At about 1800, the German paratroopers launched their attack against the 358th’s 1st Battalion. During the next three hours the American forces retreated about 350 yards. According to the 358th’s intelligence officer, Major William J. Falvey, the 1st Battalion ended up more than a half mile south of the river, having been reduced to half strength by casualties and stragglers. A company of the 2nd Battalion had managed to advance about 150 yards beyond the Seves and thus was located to the rear of the 1st Battalion. The Americans had also been able to bring two platoons of tanks across a temporary bridge.
Although Uhlig’s men had pushed the Americans back and inflicted heavy casualties, they had not yet captured the prisoners von der Heydte wanted. By now Uhlig’s little group had been reduced to 28 men. Two of the paratroopers who had been slightly wounded chose to remain with the unit rather than be evacuated.
As the fighting drew to a close that evening, the Americans knew that they were in a precarious position. They expected another attack from the same direction. During the night they struggled to evacuate their wounded, many of whom were lying among the reeds and long grass on the north side of the river. In the darkness, some of the inexperienced troops began drifting to the rear.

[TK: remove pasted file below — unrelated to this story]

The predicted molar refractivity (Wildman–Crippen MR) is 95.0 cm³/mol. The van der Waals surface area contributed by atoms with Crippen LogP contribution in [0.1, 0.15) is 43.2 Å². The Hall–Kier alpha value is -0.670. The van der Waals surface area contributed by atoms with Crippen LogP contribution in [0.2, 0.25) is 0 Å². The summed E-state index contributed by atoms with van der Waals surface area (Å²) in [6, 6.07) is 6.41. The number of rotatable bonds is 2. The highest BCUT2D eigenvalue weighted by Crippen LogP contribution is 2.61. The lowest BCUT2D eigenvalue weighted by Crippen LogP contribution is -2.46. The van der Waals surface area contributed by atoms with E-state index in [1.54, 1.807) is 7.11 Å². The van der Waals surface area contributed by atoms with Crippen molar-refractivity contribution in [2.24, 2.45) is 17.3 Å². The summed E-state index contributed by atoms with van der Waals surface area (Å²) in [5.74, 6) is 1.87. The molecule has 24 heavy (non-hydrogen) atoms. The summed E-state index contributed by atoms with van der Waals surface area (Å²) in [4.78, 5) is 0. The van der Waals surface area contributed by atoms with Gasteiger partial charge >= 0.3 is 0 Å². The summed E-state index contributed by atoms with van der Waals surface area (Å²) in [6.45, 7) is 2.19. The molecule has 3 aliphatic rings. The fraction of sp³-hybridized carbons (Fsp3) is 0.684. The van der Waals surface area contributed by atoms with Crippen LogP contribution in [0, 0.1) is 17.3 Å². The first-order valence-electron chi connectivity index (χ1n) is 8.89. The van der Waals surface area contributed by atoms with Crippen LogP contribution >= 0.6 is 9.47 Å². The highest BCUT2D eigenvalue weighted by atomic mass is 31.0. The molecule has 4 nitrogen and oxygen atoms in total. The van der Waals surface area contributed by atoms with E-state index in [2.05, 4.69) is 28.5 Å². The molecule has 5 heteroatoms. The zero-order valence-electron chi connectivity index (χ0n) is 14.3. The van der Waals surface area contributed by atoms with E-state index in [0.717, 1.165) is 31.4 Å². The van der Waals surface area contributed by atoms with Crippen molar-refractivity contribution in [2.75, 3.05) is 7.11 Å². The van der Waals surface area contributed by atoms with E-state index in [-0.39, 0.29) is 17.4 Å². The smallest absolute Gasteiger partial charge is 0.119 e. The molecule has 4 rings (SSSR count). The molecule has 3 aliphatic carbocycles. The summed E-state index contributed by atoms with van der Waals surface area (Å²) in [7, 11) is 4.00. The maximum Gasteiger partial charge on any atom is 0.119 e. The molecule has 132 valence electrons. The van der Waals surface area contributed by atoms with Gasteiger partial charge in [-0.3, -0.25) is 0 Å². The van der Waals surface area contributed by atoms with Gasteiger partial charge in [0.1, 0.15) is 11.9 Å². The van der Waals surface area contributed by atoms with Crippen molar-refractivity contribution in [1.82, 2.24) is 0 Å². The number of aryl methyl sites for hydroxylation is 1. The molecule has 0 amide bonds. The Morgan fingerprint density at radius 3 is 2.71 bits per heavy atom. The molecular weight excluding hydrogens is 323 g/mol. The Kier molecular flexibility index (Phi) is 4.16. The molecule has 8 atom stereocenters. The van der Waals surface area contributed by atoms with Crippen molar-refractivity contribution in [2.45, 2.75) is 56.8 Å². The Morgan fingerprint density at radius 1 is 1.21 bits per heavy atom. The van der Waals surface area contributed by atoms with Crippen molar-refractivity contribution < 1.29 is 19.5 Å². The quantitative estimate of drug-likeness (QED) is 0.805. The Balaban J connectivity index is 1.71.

Major Michael Knouf, the 358th’s regimental supply officer, was doing his best to keep supplies and ammunition coming across the river to the troops in the front-line positions. B and C companies were the farthest forward of the 1st Battalion’s companies. The 1st and 2nd battalion troops now formed a horseshoe-shaped line some 200 yards deep and 1,000 yards wide on the island’s high ground. The morning of the 23rd found Knouf still south of the Seves, trying to push supplies forward.
Meanwhile, on the evening of the 22nd, Uhlig had reassessed the situation to his front. Although the American bridgehead had been reduced, he knew his mission was not yet fully accomplished. The sound of the American troops digging in led him to conclude that another attack against the same flank would not succeed, so he decided to launch an assault on the other flank. Figuring that he would need more than 28 men to overcome the Americans, he went looking for reinforcements. A tank commander from the nearby 2nd SS Panzergrenadier Division told Uhlig he would provide three tanks for the next morning’s attack. The 3rd Battalion promised him two MG 42 heavy machine guns and 16 men. Since the men he had been promised were replacements, with only limited battle experience, Uhlig initially planned to use them as a reserve, but he later decided to employ them in a more active role.